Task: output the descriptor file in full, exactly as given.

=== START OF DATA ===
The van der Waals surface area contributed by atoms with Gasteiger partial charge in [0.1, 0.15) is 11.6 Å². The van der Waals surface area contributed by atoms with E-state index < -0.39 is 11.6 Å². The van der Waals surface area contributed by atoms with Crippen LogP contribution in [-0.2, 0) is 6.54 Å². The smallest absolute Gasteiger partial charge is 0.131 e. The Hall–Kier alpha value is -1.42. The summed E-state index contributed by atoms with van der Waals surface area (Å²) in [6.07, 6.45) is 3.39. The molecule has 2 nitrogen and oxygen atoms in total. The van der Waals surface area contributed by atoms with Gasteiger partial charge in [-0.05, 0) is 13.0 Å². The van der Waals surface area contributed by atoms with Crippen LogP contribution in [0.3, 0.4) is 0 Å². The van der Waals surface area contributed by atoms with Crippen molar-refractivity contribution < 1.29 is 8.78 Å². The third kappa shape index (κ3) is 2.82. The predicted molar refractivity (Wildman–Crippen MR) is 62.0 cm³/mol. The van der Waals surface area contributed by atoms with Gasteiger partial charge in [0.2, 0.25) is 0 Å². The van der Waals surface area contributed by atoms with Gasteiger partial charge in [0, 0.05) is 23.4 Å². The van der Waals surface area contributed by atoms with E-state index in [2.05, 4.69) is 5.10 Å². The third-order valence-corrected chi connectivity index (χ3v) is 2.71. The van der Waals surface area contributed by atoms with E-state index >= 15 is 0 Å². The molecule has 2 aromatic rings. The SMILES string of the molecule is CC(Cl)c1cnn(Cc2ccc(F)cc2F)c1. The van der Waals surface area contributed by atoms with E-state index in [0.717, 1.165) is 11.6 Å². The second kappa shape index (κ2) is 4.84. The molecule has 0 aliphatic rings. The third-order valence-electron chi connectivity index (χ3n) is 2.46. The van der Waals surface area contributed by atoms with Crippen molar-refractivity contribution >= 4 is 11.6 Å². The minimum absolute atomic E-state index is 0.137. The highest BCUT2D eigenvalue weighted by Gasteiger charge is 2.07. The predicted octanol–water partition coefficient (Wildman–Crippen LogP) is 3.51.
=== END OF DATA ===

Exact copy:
The van der Waals surface area contributed by atoms with Gasteiger partial charge in [0.1, 0.15) is 11.6 Å². The van der Waals surface area contributed by atoms with E-state index < -0.39 is 11.6 Å². The van der Waals surface area contributed by atoms with Crippen LogP contribution in [-0.2, 0) is 6.54 Å². The smallest absolute Gasteiger partial charge is 0.131 e. The Hall–Kier alpha value is -1.42. The summed E-state index contributed by atoms with van der Waals surface area (Å²) in [6.07, 6.45) is 3.39. The molecule has 2 nitrogen and oxygen atoms in total. The van der Waals surface area contributed by atoms with Gasteiger partial charge in [-0.05, 0) is 13.0 Å². The van der Waals surface area contributed by atoms with Crippen LogP contribution in [0.3, 0.4) is 0 Å². The van der Waals surface area contributed by atoms with Crippen molar-refractivity contribution < 1.29 is 8.78 Å². The third kappa shape index (κ3) is 2.82. The predicted molar refractivity (Wildman–Crippen MR) is 62.0 cm³/mol. The van der Waals surface area contributed by atoms with Gasteiger partial charge in [0.2, 0.25) is 0 Å². The van der Waals surface area contributed by atoms with Gasteiger partial charge in [0, 0.05) is 23.4 Å². The van der Waals surface area contributed by atoms with E-state index in [2.05, 4.69) is 5.10 Å². The third-order valence-corrected chi connectivity index (χ3v) is 2.71. The van der Waals surface area contributed by atoms with E-state index >= 15 is 0 Å². The molecule has 2 aromatic rings. The SMILES string of the molecule is CC(Cl)c1cnn(Cc2ccc(F)cc2F)c1. The van der Waals surface area contributed by atoms with E-state index in [0.717, 1.165) is 11.6 Å². The second kappa shape index (κ2) is 4.84. The molecule has 0 aliphatic rings. The third-order valence-electron chi connectivity index (χ3n) is 2.46. The van der Waals surface area contributed by atoms with Crippen molar-refractivity contribution >= 4 is 11.6 Å². The minimum absolute atomic E-state index is 0.137. The highest BCUT2D eigenvalue weighted by Gasteiger charge is 2.07. The predicted octanol–water partition coefficient (Wildman–Crippen LogP) is 3.51.